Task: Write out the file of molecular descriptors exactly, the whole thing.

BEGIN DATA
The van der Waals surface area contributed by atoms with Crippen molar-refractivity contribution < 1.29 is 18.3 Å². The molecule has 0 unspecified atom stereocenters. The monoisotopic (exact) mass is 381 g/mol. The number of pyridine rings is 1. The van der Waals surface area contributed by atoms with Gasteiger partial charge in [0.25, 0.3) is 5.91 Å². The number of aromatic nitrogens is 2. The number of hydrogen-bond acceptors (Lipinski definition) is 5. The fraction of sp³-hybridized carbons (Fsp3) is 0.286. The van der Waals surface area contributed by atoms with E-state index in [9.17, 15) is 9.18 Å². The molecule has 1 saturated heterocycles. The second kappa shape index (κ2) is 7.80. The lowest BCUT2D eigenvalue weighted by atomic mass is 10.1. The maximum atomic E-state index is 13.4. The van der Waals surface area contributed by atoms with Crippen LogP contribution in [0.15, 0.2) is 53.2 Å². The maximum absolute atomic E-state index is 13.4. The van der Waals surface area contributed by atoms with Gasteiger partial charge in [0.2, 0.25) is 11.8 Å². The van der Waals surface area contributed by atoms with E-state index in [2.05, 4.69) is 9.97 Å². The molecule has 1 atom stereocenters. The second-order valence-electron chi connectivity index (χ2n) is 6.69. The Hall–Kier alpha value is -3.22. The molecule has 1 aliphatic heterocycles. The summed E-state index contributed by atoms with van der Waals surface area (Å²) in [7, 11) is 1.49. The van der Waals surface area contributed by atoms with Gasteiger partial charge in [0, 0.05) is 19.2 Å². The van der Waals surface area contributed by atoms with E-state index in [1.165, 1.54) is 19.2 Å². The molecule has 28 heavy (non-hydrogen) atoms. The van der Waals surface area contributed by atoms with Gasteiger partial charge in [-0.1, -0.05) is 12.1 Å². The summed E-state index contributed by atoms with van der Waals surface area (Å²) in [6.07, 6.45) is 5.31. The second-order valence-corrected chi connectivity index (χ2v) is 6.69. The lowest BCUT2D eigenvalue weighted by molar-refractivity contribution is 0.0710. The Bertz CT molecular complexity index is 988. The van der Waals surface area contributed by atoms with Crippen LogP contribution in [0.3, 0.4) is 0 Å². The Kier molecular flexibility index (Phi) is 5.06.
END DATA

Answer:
The van der Waals surface area contributed by atoms with Crippen molar-refractivity contribution < 1.29 is 18.3 Å². The molecule has 0 unspecified atom stereocenters. The monoisotopic (exact) mass is 381 g/mol. The number of pyridine rings is 1. The van der Waals surface area contributed by atoms with Gasteiger partial charge in [0.25, 0.3) is 5.91 Å². The number of aromatic nitrogens is 2. The number of hydrogen-bond acceptors (Lipinski definition) is 5. The fraction of sp³-hybridized carbons (Fsp3) is 0.286. The van der Waals surface area contributed by atoms with E-state index in [9.17, 15) is 9.18 Å². The molecule has 1 saturated heterocycles. The second kappa shape index (κ2) is 7.80. The lowest BCUT2D eigenvalue weighted by atomic mass is 10.1. The maximum atomic E-state index is 13.4. The van der Waals surface area contributed by atoms with Crippen LogP contribution in [0.15, 0.2) is 53.2 Å². The maximum absolute atomic E-state index is 13.4. The van der Waals surface area contributed by atoms with Gasteiger partial charge in [0.2, 0.25) is 11.8 Å². The van der Waals surface area contributed by atoms with E-state index in [2.05, 4.69) is 9.97 Å². The molecule has 1 atom stereocenters. The second-order valence-electron chi connectivity index (χ2n) is 6.69. The Hall–Kier alpha value is -3.22. The molecule has 1 aliphatic heterocycles. The summed E-state index contributed by atoms with van der Waals surface area (Å²) in [7, 11) is 1.49. The van der Waals surface area contributed by atoms with Gasteiger partial charge in [0, 0.05) is 19.2 Å². The van der Waals surface area contributed by atoms with E-state index in [1.165, 1.54) is 19.2 Å². The molecule has 28 heavy (non-hydrogen) atoms. The van der Waals surface area contributed by atoms with Gasteiger partial charge in [-0.1, -0.05) is 12.1 Å². The summed E-state index contributed by atoms with van der Waals surface area (Å²) in [6.07, 6.45) is 5.31. The second-order valence-corrected chi connectivity index (χ2v) is 6.69. The lowest BCUT2D eigenvalue weighted by molar-refractivity contribution is 0.0710. The Bertz CT molecular complexity index is 988. The van der Waals surface area contributed by atoms with Crippen LogP contribution in [0.3, 0.4) is 0 Å². The Kier molecular flexibility index (Phi) is 5.06.